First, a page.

Published Jul 10, 2017

Field Day Recap: Using Managed Grazing and CSP to Enhance Biodiversity

By Meghan Filbert

Phil Specht speaks to field day attendees while standing in the pastures where bobolinks nest and cows graze. Below, a poem written by Phil.

Leaving Home, Flying Home
The tall Pampas
now strips, corners.
Soy in bare fields.
Each year easier to leave
Bobolink’s goodbye Argentina.
Wing beat by wing beat
not knowing, following faith.
Somewhere in Iowa
the tallgrass waves.
Still, for one more generation.
Melody of meadowlark
beckoning you?
Beat by tired beat
Home when you can fly
no further?
Or the optimism of green?
Color of life.
Inspiration of poets.
Joined, sharing paradise.
Even if briefly, eternally.

Phil Specht, a farmer, poet and avid birdwatcher shared his knowledge with a group of 50 at a field day on June 22. Prairie Quest Farm, near McGregor was the farm of Phil’s late brother Dan, and is now owned by Mary Damm. Mary is a prairie ecologist studying the diversity of plant species on the farm and works with Phil to manage bird habitat on rotationally grazed pastures.

Beef and dairy cattle are grazed from paddock to paddock, moving often, but not too often. “Mob grazing or high-intensity grazing doesn’t work for conserving grassland birds. When cattle aren’t grazing at super high densities, they graze around bird nests, instead of trample them,” explained Phil. Bobolinks, a bird species that migrates from South America to breed in the northern US, is of particular interest to Phil.

Bobolink numbers are in decline, but you wouldn’t know that while standing in the pastures with Phil and Mary. The return of bobolinks indicates healthy landscapes. Phil said bobolinks like to nest in vegetation that is 8 inches or taller, so Phil carefully manages his grazing to promote ideal habitat for bobolinks.

A male bobolink perched in a pasture at Prairie Quest Farm near McGregor, IA.

Mary Damm presented the data she’s been collecting during a multi-year study at the farm. She’s been monitoring plant species and plant densities in grazed pastures, which tell her how the pastures compare to native prairies. Bird counts and nesting data are then incorporated with the plant data to better understand what the birds prefer. Mary explained that the Driftless region of the upper Midwest is a globally important bird area because of the Mississippi Flyway, which is a bird migration route that follows the Mississippi River. “This data is bringing the pastures to life for me,” exclaimed Mary.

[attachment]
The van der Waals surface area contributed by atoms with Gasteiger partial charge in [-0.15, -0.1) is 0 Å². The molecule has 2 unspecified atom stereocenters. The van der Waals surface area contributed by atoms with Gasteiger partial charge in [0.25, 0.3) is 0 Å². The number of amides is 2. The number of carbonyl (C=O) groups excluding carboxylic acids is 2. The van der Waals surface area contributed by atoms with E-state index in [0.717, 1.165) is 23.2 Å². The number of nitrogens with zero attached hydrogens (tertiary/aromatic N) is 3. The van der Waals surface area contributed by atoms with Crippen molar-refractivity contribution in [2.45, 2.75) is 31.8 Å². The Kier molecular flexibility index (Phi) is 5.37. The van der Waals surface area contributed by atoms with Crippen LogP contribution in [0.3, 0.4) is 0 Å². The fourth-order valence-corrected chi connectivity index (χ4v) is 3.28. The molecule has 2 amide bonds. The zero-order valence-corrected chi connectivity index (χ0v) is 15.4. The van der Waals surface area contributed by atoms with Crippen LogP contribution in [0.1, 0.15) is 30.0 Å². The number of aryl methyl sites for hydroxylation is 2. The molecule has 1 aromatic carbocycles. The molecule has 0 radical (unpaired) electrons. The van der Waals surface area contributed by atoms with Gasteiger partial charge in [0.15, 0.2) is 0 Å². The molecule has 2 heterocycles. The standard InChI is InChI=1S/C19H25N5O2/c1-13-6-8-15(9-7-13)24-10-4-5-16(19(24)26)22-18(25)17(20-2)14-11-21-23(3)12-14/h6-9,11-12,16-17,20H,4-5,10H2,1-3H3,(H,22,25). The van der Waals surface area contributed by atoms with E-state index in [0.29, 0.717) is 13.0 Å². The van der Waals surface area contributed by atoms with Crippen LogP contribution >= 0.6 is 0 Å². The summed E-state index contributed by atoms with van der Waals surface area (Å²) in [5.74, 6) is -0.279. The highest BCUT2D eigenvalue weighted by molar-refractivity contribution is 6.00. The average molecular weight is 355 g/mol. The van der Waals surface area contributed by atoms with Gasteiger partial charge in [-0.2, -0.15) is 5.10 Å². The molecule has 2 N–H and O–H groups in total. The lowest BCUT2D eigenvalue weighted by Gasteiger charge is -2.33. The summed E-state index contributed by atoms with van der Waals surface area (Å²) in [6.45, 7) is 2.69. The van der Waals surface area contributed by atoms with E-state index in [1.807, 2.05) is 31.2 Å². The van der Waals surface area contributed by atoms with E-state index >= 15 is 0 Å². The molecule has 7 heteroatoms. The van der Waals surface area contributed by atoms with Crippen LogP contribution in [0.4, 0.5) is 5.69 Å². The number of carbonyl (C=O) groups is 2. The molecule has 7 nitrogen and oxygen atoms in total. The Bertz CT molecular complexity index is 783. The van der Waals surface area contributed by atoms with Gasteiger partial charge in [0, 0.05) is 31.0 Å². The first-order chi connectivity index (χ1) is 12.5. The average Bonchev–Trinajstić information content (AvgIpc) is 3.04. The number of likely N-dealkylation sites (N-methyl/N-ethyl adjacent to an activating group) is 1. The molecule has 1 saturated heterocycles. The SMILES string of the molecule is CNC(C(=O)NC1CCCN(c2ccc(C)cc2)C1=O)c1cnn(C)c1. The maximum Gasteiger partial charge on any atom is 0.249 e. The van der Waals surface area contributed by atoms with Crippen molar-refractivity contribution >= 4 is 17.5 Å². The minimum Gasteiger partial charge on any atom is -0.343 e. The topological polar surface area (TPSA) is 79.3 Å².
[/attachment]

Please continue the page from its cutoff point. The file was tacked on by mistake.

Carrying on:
Prairie ecologist, Mary Damm, discussed her research findings on pasture plant species. “This data is bringing the pastures to life for me,” exclaimed Mary.

100 acres of Prairie Quest Farm is enrolled in the Conservation Stewardship Program (CSP) a cost-share assistance program funded by the Natural Resources Conservation Service (NRCS). Helen Leavenworth, a soil conservationist with Clayton County NRCS, explained conservation programs and gave visual demonstrations on soil health. Using soil from pastures at Prairie Quest farm and soil from a neighboring row-crop farm, Helen conducting the slake test and water infiltration test. She also lead the group out to a nearby pasture to explain how score pasture conditions using the Midwest Pasture Condition Scoresheet.

Helen Leavenworth

Helen Leavenworth, Soil Conservationist with Clayton County NRCS.

Paul Skrade, Assistant Professor of Biology at Upper Iowa University, presented on bird habitat and showed pictures (taken by Phil) of the many different birds spotted on the farm. The three messages he delivered to the audience were: 1) Grassland birds are doing poorly due to habitat loss. 2) Conservation and agriculture can co-exist. 3) Varying heights of grasses are good for birds. Paul said there’s wonderful biodiversity in the pastures at Prairie Quest Farm. Paul realted the creation of conservation habitat to the famous Iowa movie, Field of Dreams, by proclaiming “If you build it, they will come!”

Paul Skrade

Paul Skrade, Assistant Professor of Biology, Upper Iowa University.

After several years of conducting on-farm research, Phil and Mary have found more bobolink nests in grazed vegetation compared to ungrazed vegetation. Phil follows the rule of thumb when grazing – take half and leave half. “We’re trying to do a false imitation of a working grassland ecosystem,” said Phil, comparing his system to that of bison grazing on prairies hundred of years ago. The modern day benefits of meat and milk make Phil’s system profitable, while also conserving the environment.

Phil told the crowd that one of Dan’s famous lines was,”Look! There’s a bobolink. It’s all working.” Field day attendees spotted a handful of bobolinks while standing in the pastures – an indicator of agriculture and conservation beautifully co-existing. It’s all working at Prairie Quest Farm.

Bruce Carney, Russ Wischover, Mary Damm

Bruce Carney (left), Russ Wischover, and Mary Damm inspect pasture plants.

For more from Phil, check out his interview on our podcast, On-Farm: Conversations with Practical Farmers. Practical Farmers thanks our major sponsors, Iowa Farmers Union, Iowa Natural Heritage Foundation, Niman Ranch, and the National Fish and Wildlife Foundation for sponsoring this field day.